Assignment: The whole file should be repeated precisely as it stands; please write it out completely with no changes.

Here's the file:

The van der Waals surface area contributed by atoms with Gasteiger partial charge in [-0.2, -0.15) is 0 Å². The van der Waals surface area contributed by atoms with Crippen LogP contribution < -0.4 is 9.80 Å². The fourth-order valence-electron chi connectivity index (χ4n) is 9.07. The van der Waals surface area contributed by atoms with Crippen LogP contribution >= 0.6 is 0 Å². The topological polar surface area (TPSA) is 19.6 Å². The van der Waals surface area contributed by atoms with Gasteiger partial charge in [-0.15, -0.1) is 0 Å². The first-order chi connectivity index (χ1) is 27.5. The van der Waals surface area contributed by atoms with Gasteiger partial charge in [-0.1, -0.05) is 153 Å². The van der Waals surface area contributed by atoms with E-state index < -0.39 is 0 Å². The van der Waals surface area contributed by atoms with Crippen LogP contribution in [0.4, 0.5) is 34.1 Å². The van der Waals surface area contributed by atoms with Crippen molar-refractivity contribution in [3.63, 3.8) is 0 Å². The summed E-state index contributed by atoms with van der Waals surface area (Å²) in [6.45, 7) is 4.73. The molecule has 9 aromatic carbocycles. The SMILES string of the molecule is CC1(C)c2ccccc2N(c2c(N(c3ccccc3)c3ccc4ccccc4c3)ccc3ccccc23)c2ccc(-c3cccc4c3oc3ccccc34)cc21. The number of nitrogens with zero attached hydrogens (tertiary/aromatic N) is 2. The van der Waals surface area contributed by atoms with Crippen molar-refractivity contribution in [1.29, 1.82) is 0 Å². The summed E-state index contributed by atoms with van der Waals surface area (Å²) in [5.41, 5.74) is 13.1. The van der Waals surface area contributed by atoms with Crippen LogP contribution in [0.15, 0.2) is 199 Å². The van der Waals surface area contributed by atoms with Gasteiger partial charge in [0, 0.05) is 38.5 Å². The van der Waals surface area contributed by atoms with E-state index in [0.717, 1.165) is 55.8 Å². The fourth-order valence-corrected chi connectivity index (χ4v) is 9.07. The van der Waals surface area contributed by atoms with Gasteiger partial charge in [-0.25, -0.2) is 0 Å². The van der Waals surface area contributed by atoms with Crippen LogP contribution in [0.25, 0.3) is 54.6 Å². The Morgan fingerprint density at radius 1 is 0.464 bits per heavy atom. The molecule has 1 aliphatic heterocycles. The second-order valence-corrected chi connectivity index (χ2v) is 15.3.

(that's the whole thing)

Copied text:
The van der Waals surface area contributed by atoms with Gasteiger partial charge in [-0.2, -0.15) is 0 Å². The van der Waals surface area contributed by atoms with Crippen LogP contribution < -0.4 is 9.80 Å². The fourth-order valence-electron chi connectivity index (χ4n) is 9.07. The van der Waals surface area contributed by atoms with Crippen LogP contribution >= 0.6 is 0 Å². The topological polar surface area (TPSA) is 19.6 Å². The van der Waals surface area contributed by atoms with Gasteiger partial charge in [-0.15, -0.1) is 0 Å². The first-order chi connectivity index (χ1) is 27.5. The van der Waals surface area contributed by atoms with Gasteiger partial charge in [-0.1, -0.05) is 153 Å². The van der Waals surface area contributed by atoms with E-state index < -0.39 is 0 Å². The van der Waals surface area contributed by atoms with Crippen LogP contribution in [0.4, 0.5) is 34.1 Å². The van der Waals surface area contributed by atoms with Crippen molar-refractivity contribution in [3.63, 3.8) is 0 Å². The summed E-state index contributed by atoms with van der Waals surface area (Å²) in [6.45, 7) is 4.73. The molecule has 9 aromatic carbocycles. The SMILES string of the molecule is CC1(C)c2ccccc2N(c2c(N(c3ccccc3)c3ccc4ccccc4c3)ccc3ccccc23)c2ccc(-c3cccc4c3oc3ccccc34)cc21. The number of nitrogens with zero attached hydrogens (tertiary/aromatic N) is 2. The van der Waals surface area contributed by atoms with Crippen molar-refractivity contribution in [1.29, 1.82) is 0 Å². The summed E-state index contributed by atoms with van der Waals surface area (Å²) in [5.41, 5.74) is 13.1. The van der Waals surface area contributed by atoms with Crippen LogP contribution in [0.15, 0.2) is 199 Å². The van der Waals surface area contributed by atoms with Gasteiger partial charge in [0, 0.05) is 38.5 Å². The van der Waals surface area contributed by atoms with E-state index in [0.717, 1.165) is 55.8 Å². The fourth-order valence-corrected chi connectivity index (χ4v) is 9.07. The van der Waals surface area contributed by atoms with Gasteiger partial charge in [-0.25, -0.2) is 0 Å². The van der Waals surface area contributed by atoms with Crippen LogP contribution in [0.25, 0.3) is 54.6 Å². The Morgan fingerprint density at radius 1 is 0.464 bits per heavy atom. The molecule has 1 aliphatic heterocycles. The second-order valence-corrected chi connectivity index (χ2v) is 15.3.